So much for the much the appetite for research in the West Midlands’ primary care community.

But it gets better: of the 56 practices that agreed to participate, 3 withdrew, 18 didn’t provide patient lists and 10 reported no eligible patients (riiiiight). To sum it up: they recruited 57 ladies, of whom 6 were found to be ineligible and nine did not start or finish the trial. In the end, they ended up with 31 ladies who actually completed the full study, including the 12 week follow up, divided into two randomised groups of 15 and 16 patients.

I think I would have thrown the towel by that stage. How can you produce meaningful data if your colleagues in the community have no interest in your research? According to Birmingham City Council’s website there were 15800 births in 2004. A conservative estimate gives the incidence of postnatal depression of about one in ten. Now have a look how many women were able to be recruited for an important study like this. Exercise is a cheap, non-pharmacological intervention that of course has so much more benefits than postnatal depression alone, but thanks to the small numbers in this paper there is still only limited data available for this particular implementation.

Initially I asked myself why this paper was published at all. I would have been interested to see a large sample of women respond well to exercise intervention, but that was not achievable with the difficulties the authors had during the recruitment process. So what does it tell me? Is it feasible to recruit women to an intervention like this? Yes, but it’s tricky. Does it work? Probably. But that’s pretty much all I can gather from it. I think in the end this paper had to be published to demonstrate that good science is not achievable without ‘a little help from your friends’. Willingly ignoring research in general practice won’t help to improve GPs and their chosen field’s reputation and will deprive their patients from the benefits of good science.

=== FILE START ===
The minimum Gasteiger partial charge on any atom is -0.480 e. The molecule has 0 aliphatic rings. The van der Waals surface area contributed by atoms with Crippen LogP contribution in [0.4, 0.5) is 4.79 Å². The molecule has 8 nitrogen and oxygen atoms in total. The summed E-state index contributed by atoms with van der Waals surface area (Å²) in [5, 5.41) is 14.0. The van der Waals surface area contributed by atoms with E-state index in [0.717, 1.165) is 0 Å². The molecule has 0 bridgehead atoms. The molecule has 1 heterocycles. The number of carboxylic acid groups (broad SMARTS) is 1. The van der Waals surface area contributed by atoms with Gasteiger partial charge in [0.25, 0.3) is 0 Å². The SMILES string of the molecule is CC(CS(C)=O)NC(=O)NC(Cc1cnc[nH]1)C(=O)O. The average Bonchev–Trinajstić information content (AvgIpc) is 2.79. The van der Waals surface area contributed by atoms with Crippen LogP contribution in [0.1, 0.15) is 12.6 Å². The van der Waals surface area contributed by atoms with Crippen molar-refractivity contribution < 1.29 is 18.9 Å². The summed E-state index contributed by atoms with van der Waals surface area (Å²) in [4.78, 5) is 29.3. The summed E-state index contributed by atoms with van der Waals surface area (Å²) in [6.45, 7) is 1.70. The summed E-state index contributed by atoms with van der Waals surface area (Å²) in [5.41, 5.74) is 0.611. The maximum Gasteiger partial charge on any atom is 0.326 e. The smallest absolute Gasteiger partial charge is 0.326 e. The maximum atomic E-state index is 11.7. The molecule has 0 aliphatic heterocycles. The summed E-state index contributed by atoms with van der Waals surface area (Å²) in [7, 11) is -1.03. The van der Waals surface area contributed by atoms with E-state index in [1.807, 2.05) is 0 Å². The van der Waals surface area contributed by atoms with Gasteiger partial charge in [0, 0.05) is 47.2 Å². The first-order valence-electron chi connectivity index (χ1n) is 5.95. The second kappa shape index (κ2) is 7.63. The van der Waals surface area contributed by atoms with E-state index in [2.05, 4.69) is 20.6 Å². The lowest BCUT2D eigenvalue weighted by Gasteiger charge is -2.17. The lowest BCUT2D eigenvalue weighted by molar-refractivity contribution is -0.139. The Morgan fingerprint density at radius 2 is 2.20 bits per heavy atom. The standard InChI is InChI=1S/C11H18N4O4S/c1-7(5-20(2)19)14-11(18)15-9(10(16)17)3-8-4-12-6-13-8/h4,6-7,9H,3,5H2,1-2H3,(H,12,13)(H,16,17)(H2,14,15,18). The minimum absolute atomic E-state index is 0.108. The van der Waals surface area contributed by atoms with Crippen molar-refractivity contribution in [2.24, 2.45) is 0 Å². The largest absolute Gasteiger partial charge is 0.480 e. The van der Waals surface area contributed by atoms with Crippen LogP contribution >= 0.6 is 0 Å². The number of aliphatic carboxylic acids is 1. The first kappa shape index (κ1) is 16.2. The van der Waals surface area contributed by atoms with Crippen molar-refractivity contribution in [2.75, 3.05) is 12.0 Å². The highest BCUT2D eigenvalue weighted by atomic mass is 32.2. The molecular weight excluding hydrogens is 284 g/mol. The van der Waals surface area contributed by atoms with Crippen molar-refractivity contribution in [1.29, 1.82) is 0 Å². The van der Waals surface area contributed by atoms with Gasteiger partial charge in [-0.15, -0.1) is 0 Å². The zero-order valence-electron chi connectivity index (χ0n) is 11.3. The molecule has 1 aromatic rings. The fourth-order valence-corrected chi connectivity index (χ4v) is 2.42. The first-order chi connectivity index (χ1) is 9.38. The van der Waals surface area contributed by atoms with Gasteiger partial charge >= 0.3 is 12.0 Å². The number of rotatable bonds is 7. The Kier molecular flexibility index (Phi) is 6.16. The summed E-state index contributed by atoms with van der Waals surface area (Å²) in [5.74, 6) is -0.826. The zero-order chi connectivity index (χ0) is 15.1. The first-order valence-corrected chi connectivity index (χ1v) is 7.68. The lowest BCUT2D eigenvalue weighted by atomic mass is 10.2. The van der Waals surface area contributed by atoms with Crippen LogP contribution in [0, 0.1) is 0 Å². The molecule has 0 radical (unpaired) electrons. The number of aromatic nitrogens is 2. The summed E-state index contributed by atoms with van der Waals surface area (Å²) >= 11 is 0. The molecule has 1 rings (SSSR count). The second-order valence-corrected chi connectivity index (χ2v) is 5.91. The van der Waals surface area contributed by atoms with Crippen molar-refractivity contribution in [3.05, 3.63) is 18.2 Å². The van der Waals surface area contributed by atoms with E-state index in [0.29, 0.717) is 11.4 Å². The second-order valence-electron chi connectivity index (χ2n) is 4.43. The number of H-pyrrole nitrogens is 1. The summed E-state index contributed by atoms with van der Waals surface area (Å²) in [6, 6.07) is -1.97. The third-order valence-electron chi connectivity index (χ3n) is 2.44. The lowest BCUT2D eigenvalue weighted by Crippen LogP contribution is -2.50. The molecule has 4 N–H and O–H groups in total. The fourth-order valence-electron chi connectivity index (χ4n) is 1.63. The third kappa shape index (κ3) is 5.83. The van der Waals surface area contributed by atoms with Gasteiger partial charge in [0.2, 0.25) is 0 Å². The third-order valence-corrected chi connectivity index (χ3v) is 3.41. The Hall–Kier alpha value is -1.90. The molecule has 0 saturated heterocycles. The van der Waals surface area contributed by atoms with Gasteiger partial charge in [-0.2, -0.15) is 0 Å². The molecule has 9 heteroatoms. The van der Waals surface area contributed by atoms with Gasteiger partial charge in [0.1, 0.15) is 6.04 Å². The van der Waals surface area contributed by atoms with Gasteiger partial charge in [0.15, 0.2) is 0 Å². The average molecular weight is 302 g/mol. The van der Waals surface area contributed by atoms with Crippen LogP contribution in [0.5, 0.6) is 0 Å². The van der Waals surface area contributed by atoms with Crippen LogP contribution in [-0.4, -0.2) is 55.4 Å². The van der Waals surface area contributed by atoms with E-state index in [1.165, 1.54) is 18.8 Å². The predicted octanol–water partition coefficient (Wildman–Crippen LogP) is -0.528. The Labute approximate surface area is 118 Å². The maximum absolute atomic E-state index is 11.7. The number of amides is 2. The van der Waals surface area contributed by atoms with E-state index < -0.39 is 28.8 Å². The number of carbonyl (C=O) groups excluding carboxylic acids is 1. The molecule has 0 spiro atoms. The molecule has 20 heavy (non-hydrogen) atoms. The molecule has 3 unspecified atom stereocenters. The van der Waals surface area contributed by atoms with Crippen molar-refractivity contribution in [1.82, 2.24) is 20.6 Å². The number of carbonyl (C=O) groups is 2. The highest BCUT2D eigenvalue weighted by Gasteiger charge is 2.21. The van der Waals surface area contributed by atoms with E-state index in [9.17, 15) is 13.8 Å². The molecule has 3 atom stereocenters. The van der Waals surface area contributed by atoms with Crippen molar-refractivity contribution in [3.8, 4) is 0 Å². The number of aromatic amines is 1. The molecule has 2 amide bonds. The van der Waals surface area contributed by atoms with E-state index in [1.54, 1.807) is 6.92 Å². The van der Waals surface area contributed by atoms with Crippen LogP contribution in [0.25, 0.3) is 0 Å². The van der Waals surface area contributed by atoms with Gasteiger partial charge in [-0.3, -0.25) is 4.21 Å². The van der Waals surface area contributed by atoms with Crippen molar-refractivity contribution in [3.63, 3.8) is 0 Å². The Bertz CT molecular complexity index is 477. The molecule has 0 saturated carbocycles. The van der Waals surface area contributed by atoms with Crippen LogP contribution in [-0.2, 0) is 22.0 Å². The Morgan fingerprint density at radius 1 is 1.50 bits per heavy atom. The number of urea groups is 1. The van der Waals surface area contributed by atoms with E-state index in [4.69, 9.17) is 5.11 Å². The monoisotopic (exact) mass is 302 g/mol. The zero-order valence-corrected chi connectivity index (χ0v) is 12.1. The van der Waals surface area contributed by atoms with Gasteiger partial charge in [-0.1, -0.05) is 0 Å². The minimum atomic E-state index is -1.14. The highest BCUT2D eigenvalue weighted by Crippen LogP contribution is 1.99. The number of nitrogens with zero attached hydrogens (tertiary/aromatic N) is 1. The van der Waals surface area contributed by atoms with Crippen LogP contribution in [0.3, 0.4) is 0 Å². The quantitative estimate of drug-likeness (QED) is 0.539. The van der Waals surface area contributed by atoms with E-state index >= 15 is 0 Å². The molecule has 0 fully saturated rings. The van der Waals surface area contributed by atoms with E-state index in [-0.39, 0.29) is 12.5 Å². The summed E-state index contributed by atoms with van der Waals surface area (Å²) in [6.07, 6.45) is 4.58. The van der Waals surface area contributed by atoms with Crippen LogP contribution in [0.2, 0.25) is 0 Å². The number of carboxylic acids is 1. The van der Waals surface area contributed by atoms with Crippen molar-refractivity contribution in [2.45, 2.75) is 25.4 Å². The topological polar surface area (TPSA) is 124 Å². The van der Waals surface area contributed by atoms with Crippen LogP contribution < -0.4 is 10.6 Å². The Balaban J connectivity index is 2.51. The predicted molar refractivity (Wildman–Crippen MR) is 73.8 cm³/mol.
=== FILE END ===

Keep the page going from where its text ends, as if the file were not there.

…and if I ever meet Dr Daley I’ll buy her a stiff drink for all those moments when she probably wanted to tear her hair out.

(1) Feasibility of an exercise intervention for women with postnatal depression: a pilot randomised controlled trial; Daley, Amanda J et al; British Journal of General Practice, Volume 58, Number 548, March 2008 , pp. 178-183(6)